WAN-IFRA

A publication of the World Editors Forum

Date

Tue - 29.07.2014


ethics

“If you can’t stomach the gore, don’t run the photo. Period,” wrote Orange County Register Editor Charles Apple, who first brought attention to The Daily News’ photoshopping.

The Daily News declined to comment on its editorial decision, but the question of whether to publish graphic images is one many other editors confront.

FOR GORE

Some advocate for the publication of graphic photos, arguing that text can never show the true magnitude of a horror as visuals do.

“I think TV news distances and ‘shrink-wraps’ human suffering,” writes Zeynep Tufekci, a fellow at Princeton University’s Center for Information Technology Policy. “[A]nd I believe such mode of reporting is against the public interest.”

Author

Kira Witkin's picture

Kira Witkin

Date

2013-04-18 12:30

The trip was advertised on a student group website as an educative “week of sight seeing, meeting with ministers, [and] government officials,” The New York Times reported, but the students ran the risk of arrest and incarceration were the filming discovered.

“For us, this is a matter of student welfare — students were lied to, they weren’t able to give their consent,” Alex Peters-Day, general secretary of the LSE’s student union, told the BBC. She added: “They’ve used students essentially as a human shield in this situation.”

Students knew they would be accompanied by a journalist, but they were not aware that investigative reporter John Sweeney, his wife and a cameraman had orchestrated the trip to film a documentary, LSE Director Craig Calhoun wrote. Sweeney, who graduated from the LSE in 1980, allowed North Korean guides to call him “professor,” according to The New York Times.

Author

Kira Witkin's picture

Kira Witkin

Date

2013-04-15 16:21

Before Oscar Pistorius’ murder trial began Tuesday, we heard about the rumpled bed sheets, the bloodied cricket bat, Reeva Steenkamp’s shattered skull. We heard whispers of the text message from a former lover that might have sparked an argument between couple, we read about the steroids that Pistorius might have been using that might have caused “‘roid rage.”

Before the trial began, we were told by a South African newspaper that the case against the athlete was “rock-solid.” And before the trial began, many issued guilty verdicts: Los Angeles radio station 98.7 FM tweeted Tuesday, “Today’s Douche of the Day is Pistorius for shooting his girlfriend and being all guilty about it later. Not cool.”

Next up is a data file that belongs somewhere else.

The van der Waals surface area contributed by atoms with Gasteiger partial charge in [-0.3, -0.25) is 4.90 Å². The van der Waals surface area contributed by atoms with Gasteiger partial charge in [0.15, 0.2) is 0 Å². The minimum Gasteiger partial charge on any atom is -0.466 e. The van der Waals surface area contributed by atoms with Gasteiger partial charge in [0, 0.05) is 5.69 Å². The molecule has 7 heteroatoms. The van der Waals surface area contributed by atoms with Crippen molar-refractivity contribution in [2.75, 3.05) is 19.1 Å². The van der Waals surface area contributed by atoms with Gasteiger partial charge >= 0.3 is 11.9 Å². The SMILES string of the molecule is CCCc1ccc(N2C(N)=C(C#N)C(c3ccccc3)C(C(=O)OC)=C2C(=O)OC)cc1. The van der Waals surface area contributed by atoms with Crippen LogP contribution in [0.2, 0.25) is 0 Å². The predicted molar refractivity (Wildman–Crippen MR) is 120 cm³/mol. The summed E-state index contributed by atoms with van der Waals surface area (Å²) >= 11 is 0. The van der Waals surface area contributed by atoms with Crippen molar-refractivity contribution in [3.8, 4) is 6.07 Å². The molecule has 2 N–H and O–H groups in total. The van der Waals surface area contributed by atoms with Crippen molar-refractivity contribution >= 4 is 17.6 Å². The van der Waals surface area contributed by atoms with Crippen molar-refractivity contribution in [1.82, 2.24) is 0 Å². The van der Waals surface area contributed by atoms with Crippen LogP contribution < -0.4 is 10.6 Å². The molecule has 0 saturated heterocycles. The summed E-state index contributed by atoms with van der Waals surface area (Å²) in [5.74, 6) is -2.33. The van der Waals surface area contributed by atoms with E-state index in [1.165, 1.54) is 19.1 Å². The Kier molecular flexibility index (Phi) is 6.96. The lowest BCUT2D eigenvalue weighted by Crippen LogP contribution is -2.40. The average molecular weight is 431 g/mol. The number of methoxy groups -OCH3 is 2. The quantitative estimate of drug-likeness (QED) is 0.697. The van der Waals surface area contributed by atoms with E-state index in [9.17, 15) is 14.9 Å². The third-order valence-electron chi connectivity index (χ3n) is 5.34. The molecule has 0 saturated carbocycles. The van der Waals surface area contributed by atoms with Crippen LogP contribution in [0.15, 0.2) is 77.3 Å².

Author

Kira Witkin's picture

Kira Witkin

Date

2013-02-20 18:49

After The Sun plastered murder victim Reeva Steenkamp unzipping her bikini on its front page on Friday, Twitter exploded with comments from outraged users. The model shot to death by her boyfriend, Olympian “Blade Runner” Oscar Pistorius, was noted as an activist for women’s empowerment, yet a petition with more than 4,500 virtual signatures argues that her image exemplifies a persisting view “that women are worthless pieces of meat, who aren’t safe from objectification even after their death.”

Author

Kira Witkin's picture

Kira Witkin

Date

2013-02-18 16:43

Update, Feb. 15: The Knight Foundation apologized for paying Lehrer to speak. A blog post reads, "We regret our mistake" and "should not have put [the foundation] into a position tantamount to rewarding people who have violated the basic tenets of journalism."

 

Jonah Lehrer, the journalist found to have fabricated several Bob Dylan quotes last summer, accepted $20,000 to speak Tuesday about the plagiarism that led to his resignation from The New Yorker in July.

Author

Kira Witkin's picture

Kira Witkin

Date

2013-02-13 14:04

The latest dramatic twist in the BBC saga has seen the new director general resign and other senior staff step aside. What might be surprising is that it was not the now notorious Jimmy Savile case that actually brought them down, but the misidentification of a child abuser as a former prominent conservative politician.

BBC DG George Entwistle resigned on Saturday after it was confirmed that the BBC’s flagship news programme Newsnight had incorrectly implicated Lord McAlpine, a former Tory treasurer, in a story about paedophilia. 

There has been considerable criticism of Entwistle's £450,000 pay off (a year’s salary) from members of parliament and the National Audit Office is due to look into the justification for the sum.

Tim Davie, who was director of audio and music, has stepped in as acting director general and has pledged to “get a grip” on the news operation and its journalism. It seems clear that Davie is a temporary solution, as BBC chairman Lord Patten is actively seeking candidates, the Guardian reported yesterday.

Author

Emma Goodman's picture

Emma Goodman

Date

2012-11-12 20:12

Is it wrong for a PR firm to forego a monthly retainer, and charge its clients only when it succeeds in getting them mentioned by the media?